We will put together a complete guide to olive oil in the near future because it is clearly not a well understood subject outside this part of the Mediterranean and the Italian regulations themselves often contribute to the confusion.
However for this and subsequent profiles of artisan olive oil producers let’s be clear that we are talking here about the top quality oil with which you dress salads, drip onto warm bread and glug generously onto almost every finished pasta dish, risotto and humble minestrone to elevate the food and make that first mouthful exquisite.
This is not about cooking oil; the oil we will cover in this section is simply too good to heat in any way. The difference between olive oil for cooking and olive oil for dipping, tasting and finishing dishes is the same as the difference between wine for cooking and wine for drinking. And yet you only have to scan the supermarket shelves in the UK and the US to realize quickly that finding the highest quality authenticated Italian olive oil (ie DOP or IGP on the label or at the very least “estate grown and bottled”) is no easy task. The DOP designation is the small orange circle on the main labels or neck of the bottles in the various photographs below.
I found just a couple of genuine looking Italian olive oils on the Whole Foods Austin website (but without any DOP certification on the label, just "Product of Italy") and a friend also found no DOP oil when physically walking the aisle in Seattle, likewise on the Waitrose website in the UK.
Even worse, the biggest “Italian” olive oil brand in both countries is Filippo Berio, sold extensively by Waitrose and others. This is a brand with a processing facility in Massarosa just down the road from Lucca that since 2014 has been owned by China’s food conglomerate Bright Food and you might recognize it as the olive oil with the trite advertising all along the wall of the arrival corridor at Pisa airport depicting Filippo in 1867 as a sun-drenched Italian contadino (peasant farmer) pouring his amazing looking oil onto bruschetta.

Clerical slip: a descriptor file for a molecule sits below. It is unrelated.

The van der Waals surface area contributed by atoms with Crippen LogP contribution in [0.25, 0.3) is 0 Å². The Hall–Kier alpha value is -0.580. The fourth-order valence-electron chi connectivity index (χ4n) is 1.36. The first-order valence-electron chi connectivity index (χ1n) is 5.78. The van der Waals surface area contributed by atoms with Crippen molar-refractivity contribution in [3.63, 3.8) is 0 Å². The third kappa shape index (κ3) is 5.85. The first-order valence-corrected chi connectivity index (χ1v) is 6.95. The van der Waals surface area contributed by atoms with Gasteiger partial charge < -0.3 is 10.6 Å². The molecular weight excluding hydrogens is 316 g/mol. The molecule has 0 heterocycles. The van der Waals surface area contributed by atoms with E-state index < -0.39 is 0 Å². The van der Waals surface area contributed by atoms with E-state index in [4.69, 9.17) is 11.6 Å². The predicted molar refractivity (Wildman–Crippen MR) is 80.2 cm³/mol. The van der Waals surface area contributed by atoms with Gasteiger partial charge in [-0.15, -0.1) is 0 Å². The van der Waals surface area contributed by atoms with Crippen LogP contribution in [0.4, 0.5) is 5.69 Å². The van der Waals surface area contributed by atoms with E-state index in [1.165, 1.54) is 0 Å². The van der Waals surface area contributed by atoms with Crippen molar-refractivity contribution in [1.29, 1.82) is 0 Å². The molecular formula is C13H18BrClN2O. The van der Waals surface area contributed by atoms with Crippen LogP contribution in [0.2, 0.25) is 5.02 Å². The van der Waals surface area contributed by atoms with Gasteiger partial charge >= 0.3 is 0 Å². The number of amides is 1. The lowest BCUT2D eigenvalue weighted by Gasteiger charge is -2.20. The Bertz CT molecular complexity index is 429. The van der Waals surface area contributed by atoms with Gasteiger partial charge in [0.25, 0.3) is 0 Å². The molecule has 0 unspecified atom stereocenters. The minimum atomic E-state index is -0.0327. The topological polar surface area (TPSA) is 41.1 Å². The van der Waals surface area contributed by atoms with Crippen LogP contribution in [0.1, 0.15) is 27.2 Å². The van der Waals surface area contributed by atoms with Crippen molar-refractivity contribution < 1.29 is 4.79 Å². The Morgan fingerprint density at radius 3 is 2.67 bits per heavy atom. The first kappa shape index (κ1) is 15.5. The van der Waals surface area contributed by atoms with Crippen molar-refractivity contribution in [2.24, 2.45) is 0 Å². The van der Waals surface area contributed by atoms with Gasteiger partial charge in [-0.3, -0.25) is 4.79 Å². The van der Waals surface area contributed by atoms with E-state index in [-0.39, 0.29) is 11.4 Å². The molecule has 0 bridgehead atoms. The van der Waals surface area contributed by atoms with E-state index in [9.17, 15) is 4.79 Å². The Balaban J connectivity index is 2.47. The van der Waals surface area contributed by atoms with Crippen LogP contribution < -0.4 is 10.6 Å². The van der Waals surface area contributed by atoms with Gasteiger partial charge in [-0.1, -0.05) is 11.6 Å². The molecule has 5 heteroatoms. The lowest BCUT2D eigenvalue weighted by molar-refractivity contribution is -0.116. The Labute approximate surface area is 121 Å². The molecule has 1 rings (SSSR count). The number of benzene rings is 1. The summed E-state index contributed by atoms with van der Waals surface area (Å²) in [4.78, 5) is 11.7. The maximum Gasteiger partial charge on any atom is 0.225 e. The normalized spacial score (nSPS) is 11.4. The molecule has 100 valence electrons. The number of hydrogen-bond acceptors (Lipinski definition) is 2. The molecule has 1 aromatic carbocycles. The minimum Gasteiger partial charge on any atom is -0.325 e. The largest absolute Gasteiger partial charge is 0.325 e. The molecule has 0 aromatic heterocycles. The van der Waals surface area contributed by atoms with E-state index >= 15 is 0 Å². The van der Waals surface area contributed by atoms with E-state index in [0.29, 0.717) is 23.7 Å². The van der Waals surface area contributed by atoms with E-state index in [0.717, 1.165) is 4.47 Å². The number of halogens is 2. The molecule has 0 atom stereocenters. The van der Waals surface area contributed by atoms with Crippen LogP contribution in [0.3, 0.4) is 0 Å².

Not long after the Chinese acquisition, in 2015, Filippo Berio was the subject of a class action lawsuit* for both misleading labeling as to origin and for misrepresenting the oil as “extra virgin” (which essentially means oil naturally low in acidity that is extracted mechanically not chemically). And even today you have to read the small print on the back of the label to see the reference to Tunisian oil though the front label might say something like “Product of Italy”, which under current regulations unfortunately could simply mean that it was bottled in Italy.
You would expect Waitrose to choose suppliers more carefully and even the Waitrose own brand Italian olive oil provides no provenance information at all. “Grown on an Italian hillside” doesn’t really do the job and doesn’t speak to where the olives were pressed but at least Waitrose expands on the “extra virgin” description by stating in the product description that the olives were processed solely by mechanical means. However, specific information on the acidity percentage in the finished oil would be useful to avoid this being simply a “trust us” item.
Acidity is perhaps the most important thing to know about olive oil because it provides evidence of the condition of the fruit at pressing and determines whether it can be classified as extra virgin or not. Beware of cheap oils, they oxidize and go rancid much faster and if the product is too cheap then there is probably some level of misrepresentation (legal or otherwise) about its true origin. If like us you don’t want China or Tunisia anywhere near your Italian olive oil then keep reading. The photograph below is the higher end section of olive oils in a typical large Italian supermarket.
Outside Italy you can find good quality Italian olive oil from specialist online retailers if you spend some time searching, including Eataly. We have no doubt that Eataly sells only genuine Italian olive oil, but disappointingly there are just two DOP oils on its entire list and a few IGP designated oils, probably because as a big retailer it needs to source oil in large quantities and these designations simply represent additional cost (there is an important difference between DOP and IGP that we will address in a later article).